Miracle on the Han River – Post-Korea thoughts

Walking around Seoul in 2013, it is hard to believe that in just 1953, South Korea’s per capita GDP was on par with that of Indonesia and Egypt, when today it is closer to that of Portugal.  Korea’s economic growth, referred to as “the Miracle on the Han River,” has been an export-driven process, which has transformed the economy from nearly zero to a trillion dollars.  Korea’s economic success has brought with it: technological innovation, advancement in education, modernization, and incredible improvements in standards of living.

Credit: Wikipedia
Credit: Wikipedia

We had the opportunity to meet with some of the leading companies in the global marketplace such as Samsung, Hyundai Motors, Hyundai Heavy Industries, Lotte Group, SM Entertainment, and CJ Foods – it is impossible not to be impressed by South Korea, which is compounded in the context of just how much the country has developed in the past 60 years.

Hyundai Motors showroom
Hyundai Motors showroom
Visiting the Samsung D'light showroom
Visiting the Samsung D’light showroom
Testing out the virtual technology at Samsung
Testing out the virtual technology at Samsung

For many of us, this was the first of untold future Korean business interactions.  From working at Korea’s multinational conglomerates (Samsung hires many CBS graduates) to investing in Korea to partnering with CBS classmates who call Korea home, my prediction is that  “The Miracle on the Han River” will have significant global business implications for many of us going forward.

Tofu BBQ
Tofu BBQ (Photo credit: Kelly Fallon)

Graciously, a few classmates and fellow travelers have shared some highlights in their own words:

Jjimjilbang (Korean bathhouse) in Busan

“After a long day at Hyundai, we had the opportunity to finally relax at a luxurious  Korean spa. The jjimjilbang (as bathhouses are called in Korea)  is an essential part of Korean daily life. I was shocked by how many people were at the spa at 11pm on a Wednesday. After changing into out spa uniforms, the group enjoyed using the eighteen different saunas and numerous hot and cold springs. My favorite was the led sauna which had pulsating neon lights and sounds. This might not sound like a relaxing atmosphere but it certainly was.”

– Daniella Gold Zimmerman, CBS ‘14

CBS students in one of the many saunas
CBS students in one of the many saunas (Photo credit: JoonHong Kim)
Korean bathhouse
Korean bathhouse (Photo credit: Joon Hong Kim)

K Pop at SM Entertainment

“During our visit to SM Entertainment, we heard from [one of the business executives] about the business side of the K-pop phenomenon – as he told us, it’s much more than Gangnam Style. We learned about the process of recruiting and training artists, and about the different audiences each group targets. It was a fascinating look into a cultural movement many of us knew little about before our trip, and I think most of us came away with an increased appreciation for K-pop, and more than a few catchy tunes stuck in our heads.”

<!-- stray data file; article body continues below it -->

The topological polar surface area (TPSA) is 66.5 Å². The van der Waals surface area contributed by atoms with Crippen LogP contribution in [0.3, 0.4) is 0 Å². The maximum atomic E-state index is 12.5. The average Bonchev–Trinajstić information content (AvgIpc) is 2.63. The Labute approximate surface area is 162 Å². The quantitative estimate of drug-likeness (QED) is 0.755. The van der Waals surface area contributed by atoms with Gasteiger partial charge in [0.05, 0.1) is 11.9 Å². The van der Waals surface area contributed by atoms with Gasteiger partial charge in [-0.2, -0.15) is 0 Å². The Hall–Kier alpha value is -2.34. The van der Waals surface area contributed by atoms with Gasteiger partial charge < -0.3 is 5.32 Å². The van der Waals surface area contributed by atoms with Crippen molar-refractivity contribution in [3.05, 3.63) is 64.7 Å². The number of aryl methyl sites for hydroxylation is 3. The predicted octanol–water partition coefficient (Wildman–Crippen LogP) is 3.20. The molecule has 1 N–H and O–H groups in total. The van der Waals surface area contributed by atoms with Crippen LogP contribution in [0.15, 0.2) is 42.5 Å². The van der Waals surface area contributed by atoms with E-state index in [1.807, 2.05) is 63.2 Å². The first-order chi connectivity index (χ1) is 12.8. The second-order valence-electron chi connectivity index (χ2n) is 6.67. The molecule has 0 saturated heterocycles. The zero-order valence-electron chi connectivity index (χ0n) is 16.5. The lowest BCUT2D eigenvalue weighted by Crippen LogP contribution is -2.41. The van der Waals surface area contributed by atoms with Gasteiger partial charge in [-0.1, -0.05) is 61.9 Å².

–    Alix Cody, CBS ‘13

Enjoying K Pop &  Karaoke in Seoul
Enjoying K Pop & Karaoke in Seoul


Key takeaways from David (Zhibo) Liu

  • “Family business succession is always a tough issue: Hyundai, founded by Mr. Chung Ju Yung, was ever the largest conglomerate in South Korea, but was split into a few groups due to the “War of the Prince”. Though Hyundai Motors and Hyundai Heavy Industries are still one of the largest players in their respective business worldwide, it still implies that the succession of family business is really a tough job
  • $80K wage for the line workers at Hyundai Motors – the highest payment among automakers worldwide: such high compensation level is even rare in the US, where the auto workers can normally earn $40-60K per year. High labor cost is not a bad thing because it also guarantees high quality
  • Again, low labor cost of competitors is not necessarily a competitive advantage, a viewpoint double confirmed by Hyundai Heavy Industries (HHI): when asked about the competition from Chinese shipbuilders, who have lower labor cost, the representative from HHI believed that low labor cost can only lead to low end products, though they also know that the competitors may catch up some day. Therefore, what they need to do include (1) try to prolong the catch-up period (at least 5 years based on today’s situation) (2) improve mid and high end products and strengthen the customer relationship (3) further diversify the business portfolio
  • The persistent focus on R&D makes Samsung exceptional: there’re now 60,000+ staff in R&D, over 25% of total staff in Samsung Group, and the R&D expense is 5.5-6.0% of total sales; both figures are quite high, contributes to its $188 Bn sales in 2012, and form a solid foundation to achieve its target of $400 Bn in sales in 2020″

– David (Zhibo) Liu, CBS ‘14

Catching up with Dean Hubbard in Seoul
Catching up with Dean Hubbard in Seoul

Personal Reflections on visiting the DMZ/JSA (Demilitarized Zone & Joint Security Area)

– Yael Silverstein

Bridge of No Return, DMZ
Bridge of No Return, DMZ
Looking onto the North Korea side of the Line of Demarcation, Joint Security Area
Looking onto the North Korea side of the Line of Demarcation, Joint Security Area

Lastly, we would like to once again thank the organizers for all of their hard work on this flawless trip, and the Chazen Institute and Chairman Dong Bin-Shin for the opportunity to spend our Spring Break learning about South Korea.  You have our most sincere gratitude.  Gamsa hamnida!

Vendor at the Jagalchi Fish Market, Busan
Vendor at the Jagalchi Fish Market, Busan

Yael Silverstein, CBS ‘13

Writing from NYC

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